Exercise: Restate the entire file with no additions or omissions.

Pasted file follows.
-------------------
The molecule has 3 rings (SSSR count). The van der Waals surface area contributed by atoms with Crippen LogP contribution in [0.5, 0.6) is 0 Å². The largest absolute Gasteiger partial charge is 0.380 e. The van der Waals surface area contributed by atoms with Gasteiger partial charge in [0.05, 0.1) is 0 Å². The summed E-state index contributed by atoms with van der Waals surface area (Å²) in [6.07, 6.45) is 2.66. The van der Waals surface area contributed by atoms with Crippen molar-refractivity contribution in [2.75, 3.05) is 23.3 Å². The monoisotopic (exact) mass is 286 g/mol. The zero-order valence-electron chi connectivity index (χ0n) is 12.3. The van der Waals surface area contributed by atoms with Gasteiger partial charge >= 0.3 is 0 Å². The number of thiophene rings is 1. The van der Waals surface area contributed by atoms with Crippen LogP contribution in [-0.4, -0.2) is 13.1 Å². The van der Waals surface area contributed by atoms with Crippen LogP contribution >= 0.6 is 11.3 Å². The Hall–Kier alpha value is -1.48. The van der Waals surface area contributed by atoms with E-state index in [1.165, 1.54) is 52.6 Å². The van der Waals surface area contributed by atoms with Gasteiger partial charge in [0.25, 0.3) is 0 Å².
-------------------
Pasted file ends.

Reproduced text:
The molecule has 3 rings (SSSR count). The van der Waals surface area contributed by atoms with Crippen LogP contribution in [0.5, 0.6) is 0 Å². The largest absolute Gasteiger partial charge is 0.380 e. The van der Waals surface area contributed by atoms with Gasteiger partial charge in [0.05, 0.1) is 0 Å². The summed E-state index contributed by atoms with van der Waals surface area (Å²) in [6.07, 6.45) is 2.66. The van der Waals surface area contributed by atoms with Crippen molar-refractivity contribution in [2.75, 3.05) is 23.3 Å². The monoisotopic (exact) mass is 286 g/mol. The zero-order valence-electron chi connectivity index (χ0n) is 12.3. The van der Waals surface area contributed by atoms with Gasteiger partial charge >= 0.3 is 0 Å². The number of thiophene rings is 1. The van der Waals surface area contributed by atoms with Crippen LogP contribution in [-0.4, -0.2) is 13.1 Å². The van der Waals surface area contributed by atoms with Crippen LogP contribution >= 0.6 is 11.3 Å². The Hall–Kier alpha value is -1.48. The van der Waals surface area contributed by atoms with E-state index in [1.165, 1.54) is 52.6 Å². The van der Waals surface area contributed by atoms with Gasteiger partial charge in [0.25, 0.3) is 0 Å².